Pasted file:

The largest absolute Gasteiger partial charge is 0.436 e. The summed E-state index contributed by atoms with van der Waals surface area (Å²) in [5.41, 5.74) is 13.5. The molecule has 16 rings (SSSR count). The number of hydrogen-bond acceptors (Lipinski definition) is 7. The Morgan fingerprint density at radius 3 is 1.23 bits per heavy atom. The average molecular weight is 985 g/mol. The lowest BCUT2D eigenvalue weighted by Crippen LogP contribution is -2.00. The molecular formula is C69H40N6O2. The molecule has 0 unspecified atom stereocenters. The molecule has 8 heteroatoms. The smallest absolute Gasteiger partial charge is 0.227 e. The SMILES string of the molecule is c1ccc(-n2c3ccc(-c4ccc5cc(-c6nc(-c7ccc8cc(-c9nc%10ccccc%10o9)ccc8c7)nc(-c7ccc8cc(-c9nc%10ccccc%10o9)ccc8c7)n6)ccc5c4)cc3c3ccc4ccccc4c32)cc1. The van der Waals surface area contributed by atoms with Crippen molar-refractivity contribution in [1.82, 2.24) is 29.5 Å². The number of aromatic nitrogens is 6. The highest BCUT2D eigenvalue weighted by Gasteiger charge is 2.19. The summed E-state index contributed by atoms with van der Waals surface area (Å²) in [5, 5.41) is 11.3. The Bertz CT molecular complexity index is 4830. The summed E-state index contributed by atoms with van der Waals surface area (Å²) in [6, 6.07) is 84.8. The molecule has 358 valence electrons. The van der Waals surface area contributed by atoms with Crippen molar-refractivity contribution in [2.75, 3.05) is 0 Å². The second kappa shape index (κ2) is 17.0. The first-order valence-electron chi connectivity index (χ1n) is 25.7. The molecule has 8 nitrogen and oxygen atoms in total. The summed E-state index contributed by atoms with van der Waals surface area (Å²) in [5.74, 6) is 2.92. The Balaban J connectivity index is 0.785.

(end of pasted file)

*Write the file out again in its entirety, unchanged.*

The largest absolute Gasteiger partial charge is 0.436 e. The summed E-state index contributed by atoms with van der Waals surface area (Å²) in [5.41, 5.74) is 13.5. The molecule has 16 rings (SSSR count). The number of hydrogen-bond acceptors (Lipinski definition) is 7. The Morgan fingerprint density at radius 3 is 1.23 bits per heavy atom. The average molecular weight is 985 g/mol. The lowest BCUT2D eigenvalue weighted by Crippen LogP contribution is -2.00. The molecular formula is C69H40N6O2. The molecule has 0 unspecified atom stereocenters. The molecule has 8 heteroatoms. The smallest absolute Gasteiger partial charge is 0.227 e. The SMILES string of the molecule is c1ccc(-n2c3ccc(-c4ccc5cc(-c6nc(-c7ccc8cc(-c9nc%10ccccc%10o9)ccc8c7)nc(-c7ccc8cc(-c9nc%10ccccc%10o9)ccc8c7)n6)ccc5c4)cc3c3ccc4ccccc4c32)cc1. The van der Waals surface area contributed by atoms with Crippen molar-refractivity contribution in [1.82, 2.24) is 29.5 Å². The number of aromatic nitrogens is 6. The highest BCUT2D eigenvalue weighted by Gasteiger charge is 2.19. The summed E-state index contributed by atoms with van der Waals surface area (Å²) in [5, 5.41) is 11.3. The Bertz CT molecular complexity index is 4830. The summed E-state index contributed by atoms with van der Waals surface area (Å²) in [6, 6.07) is 84.8. The molecule has 358 valence electrons. The van der Waals surface area contributed by atoms with Crippen molar-refractivity contribution in [2.75, 3.05) is 0 Å². The second kappa shape index (κ2) is 17.0. The first-order valence-electron chi connectivity index (χ1n) is 25.7. The molecule has 8 nitrogen and oxygen atoms in total. The summed E-state index contributed by atoms with van der Waals surface area (Å²) in [5.74, 6) is 2.92. The Balaban J connectivity index is 0.785.